TARP was pretty darned bipartisan. But even so, it was only 11% of that 2009 deficit. Even the WOT was fairly bipartisan. (Obama is still spending about the same on the WOT; he just shifted out of Iraq and into Afghanistan.)
I could also say natural cost growth was inevitable or bipartisan, but Republicans tried to deal with entitlement growth multiple times. In fact, the Republican Congress passed Medicare reform in 1995, but President Clinton vetoed it. Democrats killed Bush's Social Security reform initiatives in the crib.
Whatever exactly happened between 2007 and 2009, the before and after pictures are completely different. The House, Senate, and presidency all switched parties. We now talk in spending units of "trillions." The CBO foresees no future deficit as low as 2007's, even after all the wars and recessions are assumed over. The federal government owns two of the Big Three auto companies. And all the above was before national health care.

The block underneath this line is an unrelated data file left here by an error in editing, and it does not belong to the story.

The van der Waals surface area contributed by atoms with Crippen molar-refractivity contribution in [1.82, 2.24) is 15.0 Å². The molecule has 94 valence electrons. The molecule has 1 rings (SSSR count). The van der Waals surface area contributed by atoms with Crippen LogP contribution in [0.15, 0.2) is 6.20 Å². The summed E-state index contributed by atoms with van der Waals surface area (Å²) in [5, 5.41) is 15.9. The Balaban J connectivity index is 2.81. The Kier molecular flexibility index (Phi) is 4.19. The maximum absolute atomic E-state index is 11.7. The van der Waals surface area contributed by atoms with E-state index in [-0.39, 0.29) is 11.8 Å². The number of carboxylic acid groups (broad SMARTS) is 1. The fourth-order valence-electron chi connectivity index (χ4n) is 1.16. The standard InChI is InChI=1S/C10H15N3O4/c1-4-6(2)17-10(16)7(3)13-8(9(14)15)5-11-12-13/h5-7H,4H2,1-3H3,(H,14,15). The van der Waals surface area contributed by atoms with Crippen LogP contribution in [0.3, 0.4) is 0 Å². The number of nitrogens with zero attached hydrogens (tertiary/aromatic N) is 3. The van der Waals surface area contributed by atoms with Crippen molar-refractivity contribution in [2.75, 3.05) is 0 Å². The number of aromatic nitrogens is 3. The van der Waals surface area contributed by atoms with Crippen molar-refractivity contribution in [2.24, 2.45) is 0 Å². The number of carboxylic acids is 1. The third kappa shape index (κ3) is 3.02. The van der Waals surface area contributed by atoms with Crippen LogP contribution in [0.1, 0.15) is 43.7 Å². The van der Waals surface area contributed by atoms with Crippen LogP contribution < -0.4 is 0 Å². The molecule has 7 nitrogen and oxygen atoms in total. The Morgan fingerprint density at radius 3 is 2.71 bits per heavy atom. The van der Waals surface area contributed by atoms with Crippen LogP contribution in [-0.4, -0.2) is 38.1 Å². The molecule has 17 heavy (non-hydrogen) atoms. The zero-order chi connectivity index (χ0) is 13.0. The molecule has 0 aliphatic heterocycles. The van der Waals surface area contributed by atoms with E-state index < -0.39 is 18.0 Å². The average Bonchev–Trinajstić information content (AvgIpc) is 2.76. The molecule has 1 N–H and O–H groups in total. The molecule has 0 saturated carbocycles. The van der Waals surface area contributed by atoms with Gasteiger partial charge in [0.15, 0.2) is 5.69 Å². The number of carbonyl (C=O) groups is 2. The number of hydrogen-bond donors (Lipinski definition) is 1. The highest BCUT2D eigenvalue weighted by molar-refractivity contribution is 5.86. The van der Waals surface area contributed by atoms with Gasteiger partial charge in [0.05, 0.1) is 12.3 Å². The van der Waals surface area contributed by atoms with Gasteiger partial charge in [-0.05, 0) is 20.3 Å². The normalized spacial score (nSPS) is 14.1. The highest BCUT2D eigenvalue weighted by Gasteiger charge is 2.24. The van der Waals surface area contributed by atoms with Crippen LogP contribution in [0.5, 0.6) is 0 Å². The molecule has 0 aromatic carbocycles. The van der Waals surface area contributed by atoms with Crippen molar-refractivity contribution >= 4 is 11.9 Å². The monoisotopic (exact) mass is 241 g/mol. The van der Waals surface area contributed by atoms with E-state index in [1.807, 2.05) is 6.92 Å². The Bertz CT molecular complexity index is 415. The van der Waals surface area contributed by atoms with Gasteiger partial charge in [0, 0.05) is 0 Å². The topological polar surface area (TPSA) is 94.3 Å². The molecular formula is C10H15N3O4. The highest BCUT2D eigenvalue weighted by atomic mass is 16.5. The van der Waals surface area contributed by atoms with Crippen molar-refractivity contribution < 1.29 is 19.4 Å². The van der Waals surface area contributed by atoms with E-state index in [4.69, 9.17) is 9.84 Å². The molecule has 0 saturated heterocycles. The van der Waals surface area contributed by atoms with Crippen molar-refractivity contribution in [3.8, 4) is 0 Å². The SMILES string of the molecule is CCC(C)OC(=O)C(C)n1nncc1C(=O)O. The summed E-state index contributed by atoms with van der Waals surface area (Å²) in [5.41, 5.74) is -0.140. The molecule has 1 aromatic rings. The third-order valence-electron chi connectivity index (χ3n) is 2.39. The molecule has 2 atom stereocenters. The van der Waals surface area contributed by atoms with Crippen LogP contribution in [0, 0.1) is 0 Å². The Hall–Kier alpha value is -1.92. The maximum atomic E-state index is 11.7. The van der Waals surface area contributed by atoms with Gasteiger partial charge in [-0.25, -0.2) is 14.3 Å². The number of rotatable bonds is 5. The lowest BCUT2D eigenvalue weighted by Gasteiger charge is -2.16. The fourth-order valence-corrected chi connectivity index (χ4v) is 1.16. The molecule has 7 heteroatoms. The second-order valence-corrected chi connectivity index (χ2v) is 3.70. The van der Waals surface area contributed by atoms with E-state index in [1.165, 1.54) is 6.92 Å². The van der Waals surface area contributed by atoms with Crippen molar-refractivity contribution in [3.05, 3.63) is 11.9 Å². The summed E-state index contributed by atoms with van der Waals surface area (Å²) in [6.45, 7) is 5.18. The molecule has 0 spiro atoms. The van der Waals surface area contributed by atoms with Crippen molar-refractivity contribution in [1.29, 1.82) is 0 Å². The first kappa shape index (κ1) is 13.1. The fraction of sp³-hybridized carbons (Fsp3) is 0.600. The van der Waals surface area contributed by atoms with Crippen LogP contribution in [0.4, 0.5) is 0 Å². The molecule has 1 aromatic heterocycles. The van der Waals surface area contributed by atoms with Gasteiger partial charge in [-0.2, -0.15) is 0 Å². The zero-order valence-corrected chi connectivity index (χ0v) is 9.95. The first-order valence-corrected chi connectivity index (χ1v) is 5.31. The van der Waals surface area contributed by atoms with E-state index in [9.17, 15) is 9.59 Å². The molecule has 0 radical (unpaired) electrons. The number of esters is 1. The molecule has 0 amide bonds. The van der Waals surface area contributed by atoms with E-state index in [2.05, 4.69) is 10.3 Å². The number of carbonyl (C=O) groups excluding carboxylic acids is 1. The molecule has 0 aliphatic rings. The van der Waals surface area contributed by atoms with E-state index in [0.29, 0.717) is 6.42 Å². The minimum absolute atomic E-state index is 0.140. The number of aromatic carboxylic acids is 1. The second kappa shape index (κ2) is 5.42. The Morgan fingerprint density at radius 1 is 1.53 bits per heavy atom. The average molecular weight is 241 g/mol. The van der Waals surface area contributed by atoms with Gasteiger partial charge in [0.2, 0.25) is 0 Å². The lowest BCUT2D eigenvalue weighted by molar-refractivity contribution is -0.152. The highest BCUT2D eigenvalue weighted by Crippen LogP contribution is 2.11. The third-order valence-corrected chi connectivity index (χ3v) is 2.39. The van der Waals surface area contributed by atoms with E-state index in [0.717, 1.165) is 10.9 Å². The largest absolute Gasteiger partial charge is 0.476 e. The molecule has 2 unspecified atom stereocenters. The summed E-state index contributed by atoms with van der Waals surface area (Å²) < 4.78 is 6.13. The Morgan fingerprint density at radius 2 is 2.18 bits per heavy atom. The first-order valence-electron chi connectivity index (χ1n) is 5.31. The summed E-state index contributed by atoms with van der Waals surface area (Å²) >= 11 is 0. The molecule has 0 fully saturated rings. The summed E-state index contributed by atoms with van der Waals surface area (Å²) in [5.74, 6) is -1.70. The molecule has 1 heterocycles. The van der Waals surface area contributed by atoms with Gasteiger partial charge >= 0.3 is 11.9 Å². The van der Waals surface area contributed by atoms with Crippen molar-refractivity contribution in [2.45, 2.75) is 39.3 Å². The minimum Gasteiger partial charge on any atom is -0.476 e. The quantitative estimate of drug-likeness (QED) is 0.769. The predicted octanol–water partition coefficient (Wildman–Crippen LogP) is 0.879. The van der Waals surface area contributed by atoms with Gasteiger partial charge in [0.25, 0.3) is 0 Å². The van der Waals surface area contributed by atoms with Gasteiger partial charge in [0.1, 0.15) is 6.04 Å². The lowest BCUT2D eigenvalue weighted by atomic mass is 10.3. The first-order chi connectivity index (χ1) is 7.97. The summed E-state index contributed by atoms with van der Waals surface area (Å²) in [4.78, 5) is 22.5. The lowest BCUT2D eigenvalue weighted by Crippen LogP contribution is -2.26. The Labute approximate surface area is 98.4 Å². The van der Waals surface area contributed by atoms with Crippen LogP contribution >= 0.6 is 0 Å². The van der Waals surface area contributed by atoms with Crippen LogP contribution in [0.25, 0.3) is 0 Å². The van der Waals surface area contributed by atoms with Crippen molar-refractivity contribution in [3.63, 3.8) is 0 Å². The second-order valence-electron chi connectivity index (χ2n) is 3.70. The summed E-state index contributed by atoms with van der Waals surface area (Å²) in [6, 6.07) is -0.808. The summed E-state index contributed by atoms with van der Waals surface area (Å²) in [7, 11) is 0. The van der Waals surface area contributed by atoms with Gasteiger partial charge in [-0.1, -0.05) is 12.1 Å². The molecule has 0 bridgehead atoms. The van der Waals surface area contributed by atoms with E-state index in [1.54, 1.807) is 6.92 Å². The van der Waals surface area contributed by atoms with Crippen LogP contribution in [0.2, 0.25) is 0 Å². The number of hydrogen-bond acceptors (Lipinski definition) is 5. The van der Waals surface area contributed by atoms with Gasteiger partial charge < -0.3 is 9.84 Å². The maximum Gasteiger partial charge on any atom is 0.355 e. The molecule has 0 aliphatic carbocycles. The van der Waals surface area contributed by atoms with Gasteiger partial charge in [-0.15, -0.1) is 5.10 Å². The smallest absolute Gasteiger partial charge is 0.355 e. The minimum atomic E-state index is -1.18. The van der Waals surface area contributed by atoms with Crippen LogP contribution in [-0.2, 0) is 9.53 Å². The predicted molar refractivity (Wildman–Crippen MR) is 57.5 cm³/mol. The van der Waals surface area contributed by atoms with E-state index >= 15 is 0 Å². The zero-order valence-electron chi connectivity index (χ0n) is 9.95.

To return to our Part I analogy of the U.S. economy as an airplane, Flight USA went from "all systems nominal" under Captain Bush and his Republican crew to stormy weather, mechanical malfunction, an all-new Democrat crew under Captain Obama, and a dangerous loss of altitude. All in two years.
The passengers are nervous and restless, to say the least. Some even believe they heard "Allahu Akbar!" coming from the cockpit. Stay tuned for Part III of our flight.